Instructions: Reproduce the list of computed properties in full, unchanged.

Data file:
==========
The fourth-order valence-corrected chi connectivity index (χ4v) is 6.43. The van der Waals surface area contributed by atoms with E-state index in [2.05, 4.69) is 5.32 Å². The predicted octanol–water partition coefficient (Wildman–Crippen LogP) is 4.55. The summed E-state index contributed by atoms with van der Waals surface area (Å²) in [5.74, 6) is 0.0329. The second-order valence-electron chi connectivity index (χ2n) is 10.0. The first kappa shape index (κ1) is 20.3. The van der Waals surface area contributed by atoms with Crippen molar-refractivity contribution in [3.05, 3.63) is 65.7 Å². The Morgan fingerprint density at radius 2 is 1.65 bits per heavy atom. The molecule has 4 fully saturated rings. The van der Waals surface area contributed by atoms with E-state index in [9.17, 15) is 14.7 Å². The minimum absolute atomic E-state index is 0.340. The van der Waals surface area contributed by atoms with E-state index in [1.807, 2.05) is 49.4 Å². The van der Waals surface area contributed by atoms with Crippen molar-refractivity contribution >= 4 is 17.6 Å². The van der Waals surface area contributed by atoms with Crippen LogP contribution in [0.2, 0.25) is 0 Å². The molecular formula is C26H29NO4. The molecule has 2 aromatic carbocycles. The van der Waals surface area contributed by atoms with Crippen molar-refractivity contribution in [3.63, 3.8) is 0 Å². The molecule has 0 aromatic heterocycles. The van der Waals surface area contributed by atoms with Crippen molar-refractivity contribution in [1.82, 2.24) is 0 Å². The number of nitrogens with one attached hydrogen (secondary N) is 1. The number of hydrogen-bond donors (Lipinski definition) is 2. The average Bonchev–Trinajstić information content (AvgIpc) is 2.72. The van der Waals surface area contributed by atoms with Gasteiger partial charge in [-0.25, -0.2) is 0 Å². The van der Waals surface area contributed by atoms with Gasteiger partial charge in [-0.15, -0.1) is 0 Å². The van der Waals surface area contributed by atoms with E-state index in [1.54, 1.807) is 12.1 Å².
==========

The fourth-order valence-corrected chi connectivity index (χ4v) is 6.43. The van der Waals surface area contributed by atoms with E-state index in [2.05, 4.69) is 5.32 Å². The predicted octanol–water partition coefficient (Wildman–Crippen LogP) is 4.55. The summed E-state index contributed by atoms with van der Waals surface area (Å²) in [5.74, 6) is 0.0329. The second-order valence-electron chi connectivity index (χ2n) is 10.0. The first kappa shape index (κ1) is 20.3. The van der Waals surface area contributed by atoms with Crippen molar-refractivity contribution in [3.05, 3.63) is 65.7 Å². The Morgan fingerprint density at radius 2 is 1.65 bits per heavy atom. The molecule has 4 fully saturated rings. The van der Waals surface area contributed by atoms with E-state index in [9.17, 15) is 14.7 Å². The minimum absolute atomic E-state index is 0.340. The van der Waals surface area contributed by atoms with E-state index in [1.807, 2.05) is 49.4 Å². The van der Waals surface area contributed by atoms with Crippen molar-refractivity contribution >= 4 is 17.6 Å². The van der Waals surface area contributed by atoms with Crippen LogP contribution in [0.2, 0.25) is 0 Å². The molecular formula is C26H29NO4. The molecule has 2 aromatic carbocycles. The van der Waals surface area contributed by atoms with Crippen molar-refractivity contribution in [3.63, 3.8) is 0 Å². The molecule has 0 aromatic heterocycles. The van der Waals surface area contributed by atoms with Crippen molar-refractivity contribution in [1.82, 2.24) is 0 Å². The number of nitrogens with one attached hydrogen (secondary N) is 1. The number of hydrogen-bond donors (Lipinski definition) is 2. The average Bonchev–Trinajstić information content (AvgIpc) is 2.72. The van der Waals surface area contributed by atoms with Gasteiger partial charge in [-0.25, -0.2) is 0 Å². The van der Waals surface area contributed by atoms with Gasteiger partial charge in [-0.15, -0.1) is 0 Å². The van der Waals surface area contributed by atoms with E-state index in [1.54, 1.807) is 12.1 Å².